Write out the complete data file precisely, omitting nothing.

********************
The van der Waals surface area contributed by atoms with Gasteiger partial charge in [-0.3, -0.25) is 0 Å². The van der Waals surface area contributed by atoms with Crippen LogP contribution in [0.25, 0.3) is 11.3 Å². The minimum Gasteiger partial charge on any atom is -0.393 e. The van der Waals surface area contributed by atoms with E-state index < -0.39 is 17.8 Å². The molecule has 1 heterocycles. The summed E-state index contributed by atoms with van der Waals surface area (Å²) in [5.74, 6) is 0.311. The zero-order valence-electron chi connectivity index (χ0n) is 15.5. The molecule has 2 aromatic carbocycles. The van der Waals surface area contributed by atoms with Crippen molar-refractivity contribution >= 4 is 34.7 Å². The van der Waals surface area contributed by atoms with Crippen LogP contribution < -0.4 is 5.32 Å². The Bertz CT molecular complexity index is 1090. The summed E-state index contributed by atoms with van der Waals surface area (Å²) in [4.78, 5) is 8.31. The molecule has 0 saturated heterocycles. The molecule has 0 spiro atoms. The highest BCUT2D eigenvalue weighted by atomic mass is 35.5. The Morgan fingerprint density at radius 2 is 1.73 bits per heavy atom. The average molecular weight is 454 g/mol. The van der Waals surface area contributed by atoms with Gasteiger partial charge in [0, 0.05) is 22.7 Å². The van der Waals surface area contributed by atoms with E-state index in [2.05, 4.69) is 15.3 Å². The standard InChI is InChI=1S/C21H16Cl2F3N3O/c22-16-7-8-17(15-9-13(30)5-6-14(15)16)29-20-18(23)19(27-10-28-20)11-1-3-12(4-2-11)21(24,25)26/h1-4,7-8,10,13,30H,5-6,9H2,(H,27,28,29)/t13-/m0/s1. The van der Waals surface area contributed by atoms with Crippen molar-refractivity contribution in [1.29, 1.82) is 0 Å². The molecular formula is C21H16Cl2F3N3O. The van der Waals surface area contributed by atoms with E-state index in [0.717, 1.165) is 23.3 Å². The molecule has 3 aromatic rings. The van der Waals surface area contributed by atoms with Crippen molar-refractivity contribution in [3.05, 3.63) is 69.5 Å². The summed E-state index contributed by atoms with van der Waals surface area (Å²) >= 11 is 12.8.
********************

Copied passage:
The van der Waals surface area contributed by atoms with Gasteiger partial charge in [-0.3, -0.25) is 0 Å². The van der Waals surface area contributed by atoms with Crippen LogP contribution in [0.25, 0.3) is 11.3 Å². The minimum Gasteiger partial charge on any atom is -0.393 e. The van der Waals surface area contributed by atoms with E-state index < -0.39 is 17.8 Å². The molecule has 1 heterocycles. The summed E-state index contributed by atoms with van der Waals surface area (Å²) in [5.74, 6) is 0.311. The zero-order valence-electron chi connectivity index (χ0n) is 15.5. The molecule has 2 aromatic carbocycles. The van der Waals surface area contributed by atoms with Crippen molar-refractivity contribution >= 4 is 34.7 Å². The van der Waals surface area contributed by atoms with Crippen LogP contribution < -0.4 is 5.32 Å². The Bertz CT molecular complexity index is 1090. The summed E-state index contributed by atoms with van der Waals surface area (Å²) in [4.78, 5) is 8.31. The molecule has 0 saturated heterocycles. The molecule has 0 spiro atoms. The highest BCUT2D eigenvalue weighted by atomic mass is 35.5. The Morgan fingerprint density at radius 2 is 1.73 bits per heavy atom. The average molecular weight is 454 g/mol. The van der Waals surface area contributed by atoms with Gasteiger partial charge in [0, 0.05) is 22.7 Å². The van der Waals surface area contributed by atoms with E-state index in [2.05, 4.69) is 15.3 Å². The standard InChI is InChI=1S/C21H16Cl2F3N3O/c22-16-7-8-17(15-9-13(30)5-6-14(15)16)29-20-18(23)19(27-10-28-20)11-1-3-12(4-2-11)21(24,25)26/h1-4,7-8,10,13,30H,5-6,9H2,(H,27,28,29)/t13-/m0/s1. The van der Waals surface area contributed by atoms with Crippen molar-refractivity contribution in [1.29, 1.82) is 0 Å². The molecular formula is C21H16Cl2F3N3O. The van der Waals surface area contributed by atoms with E-state index in [0.717, 1.165) is 23.3 Å². The molecule has 3 aromatic rings. The van der Waals surface area contributed by atoms with Crippen molar-refractivity contribution in [3.05, 3.63) is 69.5 Å². The summed E-state index contributed by atoms with van der Waals surface area (Å²) >= 11 is 12.8.